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    Cogito Former Mod, Retired Supporter Contributor

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    I suppose if a skilled writer were aware of the effects of head hopping, and wanted that disconnected, unfocused effect, he or she could write that way on purpose. I can't think of a situation in which I myself would choose it though.
     
  8. Roxie
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    Roxie Active Member

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    Thanks everyone for the comments... I will carefully be going through my novell breaking it down from scene to scene and go from there. Thanks again
     
  9. Burman
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    Burman New Member

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    Jonathan Stroud did an excellent job with this in The Amulet of Samarkand.
     
  10. Amphisbaena
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    Amphisbaena Member

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    head-hopping is best used like salt on an egg -

    a little dash makes the whole thing taste better. Too much and you need to run it under the tap and try again.
     
  11. Scribe Rewan
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    Scribe Rewan Contributing Member

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    I could have sworn i'd commented on this thread, but I cant see it! So sorry if i repeat myself.

    I believe head hopping is a matter of skill and preference. I like to tell a story by head hopping (disclaimer I am talking about the preference part of the first sentence now, not the skill) and I think that it is a good way of telling the stories I want to tell, and it helps me build tension, and keep the reader guessing.

    I suppose it depends on how frequently you head hop. I suppose if every paragraph was from the POV of a different characater, that might be too much. I use about three or four different sets of characters in each chapter, and hop around maybe five or six times.
     
  12. SonnehLee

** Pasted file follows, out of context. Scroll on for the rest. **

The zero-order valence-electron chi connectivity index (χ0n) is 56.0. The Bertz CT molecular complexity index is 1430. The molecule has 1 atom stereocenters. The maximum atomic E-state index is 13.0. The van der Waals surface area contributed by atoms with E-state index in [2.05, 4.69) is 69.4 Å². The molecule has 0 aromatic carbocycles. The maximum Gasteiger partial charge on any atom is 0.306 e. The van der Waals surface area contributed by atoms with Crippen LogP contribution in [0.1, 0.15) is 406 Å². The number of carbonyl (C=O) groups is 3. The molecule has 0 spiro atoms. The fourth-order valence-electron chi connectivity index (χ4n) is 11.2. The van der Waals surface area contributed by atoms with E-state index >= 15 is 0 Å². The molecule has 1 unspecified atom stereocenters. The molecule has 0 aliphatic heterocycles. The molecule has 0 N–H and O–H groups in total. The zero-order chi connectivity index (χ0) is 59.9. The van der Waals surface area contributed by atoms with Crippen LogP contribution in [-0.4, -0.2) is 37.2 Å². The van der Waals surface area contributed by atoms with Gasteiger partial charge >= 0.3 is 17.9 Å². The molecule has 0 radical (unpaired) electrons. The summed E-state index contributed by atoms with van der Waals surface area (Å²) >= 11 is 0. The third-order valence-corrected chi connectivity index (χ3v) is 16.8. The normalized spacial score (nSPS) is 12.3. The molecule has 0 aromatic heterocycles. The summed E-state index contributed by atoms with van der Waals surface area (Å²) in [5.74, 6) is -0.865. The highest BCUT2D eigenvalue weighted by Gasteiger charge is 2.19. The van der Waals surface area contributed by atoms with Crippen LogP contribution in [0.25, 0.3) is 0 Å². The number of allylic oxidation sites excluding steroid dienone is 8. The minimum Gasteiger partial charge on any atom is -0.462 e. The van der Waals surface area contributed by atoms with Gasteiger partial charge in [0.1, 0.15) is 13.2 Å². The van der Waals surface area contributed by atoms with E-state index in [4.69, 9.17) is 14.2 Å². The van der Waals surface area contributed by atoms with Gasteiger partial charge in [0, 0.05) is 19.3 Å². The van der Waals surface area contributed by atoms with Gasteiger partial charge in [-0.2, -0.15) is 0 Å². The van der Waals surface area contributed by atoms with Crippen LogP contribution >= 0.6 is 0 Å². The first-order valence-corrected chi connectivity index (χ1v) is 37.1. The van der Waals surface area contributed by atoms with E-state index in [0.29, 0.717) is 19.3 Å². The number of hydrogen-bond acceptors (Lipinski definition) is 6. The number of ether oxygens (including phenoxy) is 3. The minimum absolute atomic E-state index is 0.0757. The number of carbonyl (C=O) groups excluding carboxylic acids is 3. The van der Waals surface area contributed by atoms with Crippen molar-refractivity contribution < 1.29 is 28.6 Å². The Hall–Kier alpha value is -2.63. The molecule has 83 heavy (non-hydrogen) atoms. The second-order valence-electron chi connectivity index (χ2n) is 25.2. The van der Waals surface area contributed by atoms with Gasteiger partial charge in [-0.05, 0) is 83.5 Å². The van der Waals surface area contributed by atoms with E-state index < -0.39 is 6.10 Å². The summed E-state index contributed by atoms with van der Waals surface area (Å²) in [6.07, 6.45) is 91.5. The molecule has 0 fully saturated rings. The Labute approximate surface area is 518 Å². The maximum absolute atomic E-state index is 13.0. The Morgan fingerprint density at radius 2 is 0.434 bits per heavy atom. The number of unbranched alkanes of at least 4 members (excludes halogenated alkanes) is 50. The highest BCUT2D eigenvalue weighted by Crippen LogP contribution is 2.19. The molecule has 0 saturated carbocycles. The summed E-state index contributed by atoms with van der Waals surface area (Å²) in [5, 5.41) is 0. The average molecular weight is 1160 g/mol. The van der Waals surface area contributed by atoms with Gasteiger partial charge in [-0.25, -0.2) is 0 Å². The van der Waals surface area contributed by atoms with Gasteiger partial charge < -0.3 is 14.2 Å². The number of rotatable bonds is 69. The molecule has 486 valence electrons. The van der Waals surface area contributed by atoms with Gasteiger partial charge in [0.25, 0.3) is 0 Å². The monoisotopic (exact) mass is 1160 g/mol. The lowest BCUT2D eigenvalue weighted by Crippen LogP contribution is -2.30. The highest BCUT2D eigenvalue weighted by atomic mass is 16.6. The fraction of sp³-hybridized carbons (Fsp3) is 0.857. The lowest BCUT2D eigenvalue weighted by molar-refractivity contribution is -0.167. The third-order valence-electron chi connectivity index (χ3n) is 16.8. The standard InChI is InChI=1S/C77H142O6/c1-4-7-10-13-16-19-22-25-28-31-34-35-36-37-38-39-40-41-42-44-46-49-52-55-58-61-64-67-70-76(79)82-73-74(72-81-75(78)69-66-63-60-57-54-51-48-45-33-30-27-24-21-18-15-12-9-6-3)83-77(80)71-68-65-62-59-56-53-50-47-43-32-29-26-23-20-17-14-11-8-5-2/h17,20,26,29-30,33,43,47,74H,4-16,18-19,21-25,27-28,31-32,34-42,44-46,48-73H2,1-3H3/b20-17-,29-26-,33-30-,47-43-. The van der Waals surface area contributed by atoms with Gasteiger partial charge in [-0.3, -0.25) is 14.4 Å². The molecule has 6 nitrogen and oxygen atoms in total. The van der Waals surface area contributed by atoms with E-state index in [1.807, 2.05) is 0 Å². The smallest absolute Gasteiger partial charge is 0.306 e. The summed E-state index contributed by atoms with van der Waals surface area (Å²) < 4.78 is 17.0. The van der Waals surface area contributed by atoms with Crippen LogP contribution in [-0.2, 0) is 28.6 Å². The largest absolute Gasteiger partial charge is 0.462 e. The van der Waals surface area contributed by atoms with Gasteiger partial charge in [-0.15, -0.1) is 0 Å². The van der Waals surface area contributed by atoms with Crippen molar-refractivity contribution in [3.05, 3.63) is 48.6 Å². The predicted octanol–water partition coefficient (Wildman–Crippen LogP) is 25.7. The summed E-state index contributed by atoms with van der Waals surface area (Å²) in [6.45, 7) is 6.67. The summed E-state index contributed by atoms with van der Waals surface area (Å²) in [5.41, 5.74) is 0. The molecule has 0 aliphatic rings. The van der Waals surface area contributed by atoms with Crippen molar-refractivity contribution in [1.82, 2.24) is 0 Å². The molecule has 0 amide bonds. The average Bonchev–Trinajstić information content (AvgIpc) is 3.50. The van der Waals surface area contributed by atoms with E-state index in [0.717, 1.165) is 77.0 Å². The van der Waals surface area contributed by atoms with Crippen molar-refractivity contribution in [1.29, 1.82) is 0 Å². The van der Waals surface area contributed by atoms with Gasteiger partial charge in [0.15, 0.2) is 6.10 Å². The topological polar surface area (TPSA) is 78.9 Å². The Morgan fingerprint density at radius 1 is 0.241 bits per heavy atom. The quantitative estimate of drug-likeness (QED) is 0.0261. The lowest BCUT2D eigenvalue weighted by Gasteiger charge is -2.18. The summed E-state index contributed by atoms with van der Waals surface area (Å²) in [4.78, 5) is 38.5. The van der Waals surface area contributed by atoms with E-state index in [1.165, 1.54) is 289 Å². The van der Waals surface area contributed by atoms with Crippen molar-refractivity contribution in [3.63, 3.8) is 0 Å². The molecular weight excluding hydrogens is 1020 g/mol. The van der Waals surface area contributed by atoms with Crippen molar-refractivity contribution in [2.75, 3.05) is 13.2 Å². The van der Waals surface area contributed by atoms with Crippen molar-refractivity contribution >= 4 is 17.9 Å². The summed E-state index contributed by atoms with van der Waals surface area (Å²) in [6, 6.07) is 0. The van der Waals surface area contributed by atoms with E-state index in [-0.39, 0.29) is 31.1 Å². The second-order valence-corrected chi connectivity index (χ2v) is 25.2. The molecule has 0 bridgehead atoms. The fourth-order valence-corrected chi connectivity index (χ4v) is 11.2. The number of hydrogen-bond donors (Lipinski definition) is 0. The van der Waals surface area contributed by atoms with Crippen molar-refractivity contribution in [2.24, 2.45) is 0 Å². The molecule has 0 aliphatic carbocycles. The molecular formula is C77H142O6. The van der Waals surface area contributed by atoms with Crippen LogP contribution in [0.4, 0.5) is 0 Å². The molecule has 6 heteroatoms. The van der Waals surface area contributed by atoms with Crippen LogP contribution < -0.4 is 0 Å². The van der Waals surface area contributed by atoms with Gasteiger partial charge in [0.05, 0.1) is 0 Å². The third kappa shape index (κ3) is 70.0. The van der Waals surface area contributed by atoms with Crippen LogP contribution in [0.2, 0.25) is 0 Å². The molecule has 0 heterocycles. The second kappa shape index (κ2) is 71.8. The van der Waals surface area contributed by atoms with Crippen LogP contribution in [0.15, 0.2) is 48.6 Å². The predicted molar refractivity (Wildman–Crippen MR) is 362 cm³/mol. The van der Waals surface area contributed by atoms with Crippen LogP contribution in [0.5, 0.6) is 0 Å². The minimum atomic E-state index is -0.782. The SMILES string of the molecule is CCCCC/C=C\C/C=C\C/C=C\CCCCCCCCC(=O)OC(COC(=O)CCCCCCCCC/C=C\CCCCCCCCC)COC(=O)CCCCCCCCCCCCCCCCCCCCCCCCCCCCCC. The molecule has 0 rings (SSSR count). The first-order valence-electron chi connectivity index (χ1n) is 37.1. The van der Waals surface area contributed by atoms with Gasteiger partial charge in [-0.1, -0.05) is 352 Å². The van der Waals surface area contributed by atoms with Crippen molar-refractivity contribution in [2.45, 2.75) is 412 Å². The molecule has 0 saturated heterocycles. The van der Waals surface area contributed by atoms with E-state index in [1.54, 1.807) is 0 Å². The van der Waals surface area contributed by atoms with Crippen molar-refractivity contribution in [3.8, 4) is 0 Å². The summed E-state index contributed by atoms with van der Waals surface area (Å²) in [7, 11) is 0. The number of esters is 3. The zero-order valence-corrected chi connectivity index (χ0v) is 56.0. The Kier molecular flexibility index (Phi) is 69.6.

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    SonnehLee Contributing Member Contributor

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    I was going to mention her. And they aren't really poems, the entire novel is written in verse. Each seperate little chapter (some are as small as a page, which can have as few as 30 words on it), are in the POV of a different character. So, you could do it that way, so your reader would know who was speaking just by looking at the beginning of the chapter.
     
  13. architectus
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    architectus Banned

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    I like to look at how successful novelist have pulled it off in their bestselling novels.

    The Stand, Swan Song, and many books by Koontz come to mind. When they hop into another characters head they do so by writing a new scene. The novel then jumps from person to person, as it jumps from scene to scene. This developes into a type of pattern.

    Koontz jumps between being in his protagonist head in one scene, and then jumps into his antagonist head in other scene.

    Basically I think if you are going to head jump, you want to do it from scene to scene. Try to find a flow to it. Some consistancy that the reader gets used to. Read novels that do this.

    You could use the omnipresent view, but that is outdated, and rather dull for the most part.
     
  14. CobaltLion
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    I write out of first person, but I find that "head hopping" (or possibly body hopping?) is a necessity for my style.

    It seems to work out well, as others have pointed out, as long as it's managed carefully.



    I think this is very true. I try to make sure the POV is from 90% the MC's POV, but every so often you can liven up the story by changing that POV every so often. Just not so much that you make it confusing.

    My method has been to only have a single POV per scene, and to have each scene start with a header, showing the time, location and narrator.

    I've seen plenty of authors do it successfully before and find it a nice, interesting way to read a story. Like anything, it just needs to be handled carefully.
     
  15. Cogito
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    Cogito Former Mod, Retired Supporter Contributor

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    FYI: The term head-hopping usually refers to unmanaged POV switching. For example, your POV character is looking over a lovely young lady, and without warning the writer talks about her feeling embarrassed by his stare, and fighting not to show it.

    Although you can have a managed transition for that scene, it would generally be consideredd head-hopping to suddenly write about her embarrassment in the same paragraph as he is looking her over, with no warnimng of the POV change:

    The sentence about her visceral reaction, and the equally abrupt return to his lecherous thoughts is typical head-hopping, and should be avoided.